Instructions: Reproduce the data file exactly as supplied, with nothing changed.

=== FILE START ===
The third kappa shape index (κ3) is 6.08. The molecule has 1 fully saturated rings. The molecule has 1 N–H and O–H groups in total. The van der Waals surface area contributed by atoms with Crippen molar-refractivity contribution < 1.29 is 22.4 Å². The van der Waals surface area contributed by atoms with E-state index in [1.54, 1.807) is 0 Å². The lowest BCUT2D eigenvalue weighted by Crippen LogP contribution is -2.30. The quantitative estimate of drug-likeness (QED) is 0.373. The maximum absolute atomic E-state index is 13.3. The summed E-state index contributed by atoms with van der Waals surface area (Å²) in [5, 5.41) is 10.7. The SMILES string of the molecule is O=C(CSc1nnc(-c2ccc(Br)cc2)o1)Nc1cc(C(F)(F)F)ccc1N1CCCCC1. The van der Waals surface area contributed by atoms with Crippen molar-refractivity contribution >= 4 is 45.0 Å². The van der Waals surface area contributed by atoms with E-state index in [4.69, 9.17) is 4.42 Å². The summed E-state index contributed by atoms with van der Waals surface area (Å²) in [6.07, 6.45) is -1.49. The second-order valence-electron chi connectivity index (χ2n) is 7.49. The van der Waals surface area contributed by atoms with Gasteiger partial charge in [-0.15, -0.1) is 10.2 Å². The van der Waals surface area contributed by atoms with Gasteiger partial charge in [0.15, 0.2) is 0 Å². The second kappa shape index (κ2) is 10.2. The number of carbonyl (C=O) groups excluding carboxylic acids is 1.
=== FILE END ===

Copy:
The third kappa shape index (κ3) is 6.08. The molecule has 1 fully saturated rings. The molecule has 1 N–H and O–H groups in total. The van der Waals surface area contributed by atoms with Crippen molar-refractivity contribution < 1.29 is 22.4 Å². The van der Waals surface area contributed by atoms with E-state index in [1.54, 1.807) is 0 Å². The lowest BCUT2D eigenvalue weighted by Crippen LogP contribution is -2.30. The quantitative estimate of drug-likeness (QED) is 0.373. The maximum absolute atomic E-state index is 13.3. The summed E-state index contributed by atoms with van der Waals surface area (Å²) in [5, 5.41) is 10.7. The SMILES string of the molecule is O=C(CSc1nnc(-c2ccc(Br)cc2)o1)Nc1cc(C(F)(F)F)ccc1N1CCCCC1. The van der Waals surface area contributed by atoms with Crippen molar-refractivity contribution >= 4 is 45.0 Å². The van der Waals surface area contributed by atoms with E-state index in [4.69, 9.17) is 4.42 Å². The summed E-state index contributed by atoms with van der Waals surface area (Å²) in [6.07, 6.45) is -1.49. The second-order valence-electron chi connectivity index (χ2n) is 7.49. The van der Waals surface area contributed by atoms with Gasteiger partial charge in [-0.15, -0.1) is 10.2 Å². The van der Waals surface area contributed by atoms with Gasteiger partial charge in [0.15, 0.2) is 0 Å². The second kappa shape index (κ2) is 10.2. The number of carbonyl (C=O) groups excluding carboxylic acids is 1.